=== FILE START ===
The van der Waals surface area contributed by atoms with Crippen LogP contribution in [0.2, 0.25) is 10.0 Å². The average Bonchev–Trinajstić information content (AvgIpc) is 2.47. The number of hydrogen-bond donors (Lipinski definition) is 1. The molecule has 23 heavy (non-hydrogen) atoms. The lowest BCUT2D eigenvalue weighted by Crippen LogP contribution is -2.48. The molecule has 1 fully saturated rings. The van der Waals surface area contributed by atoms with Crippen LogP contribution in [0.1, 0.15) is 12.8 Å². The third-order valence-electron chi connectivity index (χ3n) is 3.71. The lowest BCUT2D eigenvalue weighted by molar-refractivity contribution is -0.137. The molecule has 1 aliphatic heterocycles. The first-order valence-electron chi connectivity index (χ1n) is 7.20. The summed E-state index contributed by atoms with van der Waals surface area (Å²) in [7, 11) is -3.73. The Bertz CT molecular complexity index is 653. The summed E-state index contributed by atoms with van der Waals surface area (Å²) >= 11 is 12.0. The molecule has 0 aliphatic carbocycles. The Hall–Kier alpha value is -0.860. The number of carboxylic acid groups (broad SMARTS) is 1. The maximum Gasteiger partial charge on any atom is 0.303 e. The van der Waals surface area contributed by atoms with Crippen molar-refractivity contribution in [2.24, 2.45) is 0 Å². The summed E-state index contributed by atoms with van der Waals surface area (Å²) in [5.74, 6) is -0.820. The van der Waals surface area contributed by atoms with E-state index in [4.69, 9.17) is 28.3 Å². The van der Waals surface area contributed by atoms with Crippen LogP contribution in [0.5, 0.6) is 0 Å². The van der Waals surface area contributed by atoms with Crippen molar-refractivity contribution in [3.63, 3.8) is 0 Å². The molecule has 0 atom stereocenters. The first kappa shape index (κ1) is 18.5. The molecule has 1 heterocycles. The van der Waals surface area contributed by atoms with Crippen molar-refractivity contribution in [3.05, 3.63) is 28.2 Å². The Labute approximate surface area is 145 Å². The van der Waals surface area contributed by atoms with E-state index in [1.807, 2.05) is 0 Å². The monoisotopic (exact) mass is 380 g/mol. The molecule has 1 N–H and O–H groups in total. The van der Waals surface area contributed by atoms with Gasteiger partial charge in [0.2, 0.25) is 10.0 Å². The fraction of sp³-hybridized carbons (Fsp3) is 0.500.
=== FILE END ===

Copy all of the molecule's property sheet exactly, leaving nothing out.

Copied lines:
The van der Waals surface area contributed by atoms with Crippen LogP contribution in [0.2, 0.25) is 10.0 Å². The average Bonchev–Trinajstić information content (AvgIpc) is 2.47. The number of hydrogen-bond donors (Lipinski definition) is 1. The molecule has 23 heavy (non-hydrogen) atoms. The lowest BCUT2D eigenvalue weighted by Crippen LogP contribution is -2.48. The molecule has 1 fully saturated rings. The van der Waals surface area contributed by atoms with Crippen LogP contribution in [0.1, 0.15) is 12.8 Å². The third-order valence-electron chi connectivity index (χ3n) is 3.71. The lowest BCUT2D eigenvalue weighted by molar-refractivity contribution is -0.137. The molecule has 1 aliphatic heterocycles. The first-order valence-electron chi connectivity index (χ1n) is 7.20. The summed E-state index contributed by atoms with van der Waals surface area (Å²) in [7, 11) is -3.73. The Bertz CT molecular complexity index is 653. The summed E-state index contributed by atoms with van der Waals surface area (Å²) >= 11 is 12.0. The molecule has 0 aliphatic carbocycles. The Hall–Kier alpha value is -0.860. The number of carboxylic acid groups (broad SMARTS) is 1. The maximum Gasteiger partial charge on any atom is 0.303 e. The van der Waals surface area contributed by atoms with Crippen molar-refractivity contribution in [2.24, 2.45) is 0 Å². The summed E-state index contributed by atoms with van der Waals surface area (Å²) in [5.74, 6) is -0.820. The van der Waals surface area contributed by atoms with E-state index in [4.69, 9.17) is 28.3 Å². The van der Waals surface area contributed by atoms with Crippen LogP contribution in [0.5, 0.6) is 0 Å². The van der Waals surface area contributed by atoms with Crippen molar-refractivity contribution in [3.63, 3.8) is 0 Å². The molecule has 0 atom stereocenters. The first kappa shape index (κ1) is 18.5. The molecule has 1 heterocycles. The van der Waals surface area contributed by atoms with Crippen molar-refractivity contribution in [3.05, 3.63) is 28.2 Å². The Labute approximate surface area is 145 Å². The van der Waals surface area contributed by atoms with E-state index in [1.807, 2.05) is 0 Å². The monoisotopic (exact) mass is 380 g/mol. The molecule has 1 N–H and O–H groups in total. The van der Waals surface area contributed by atoms with Gasteiger partial charge in [0.2, 0.25) is 10.0 Å². The fraction of sp³-hybridized carbons (Fsp3) is 0.500.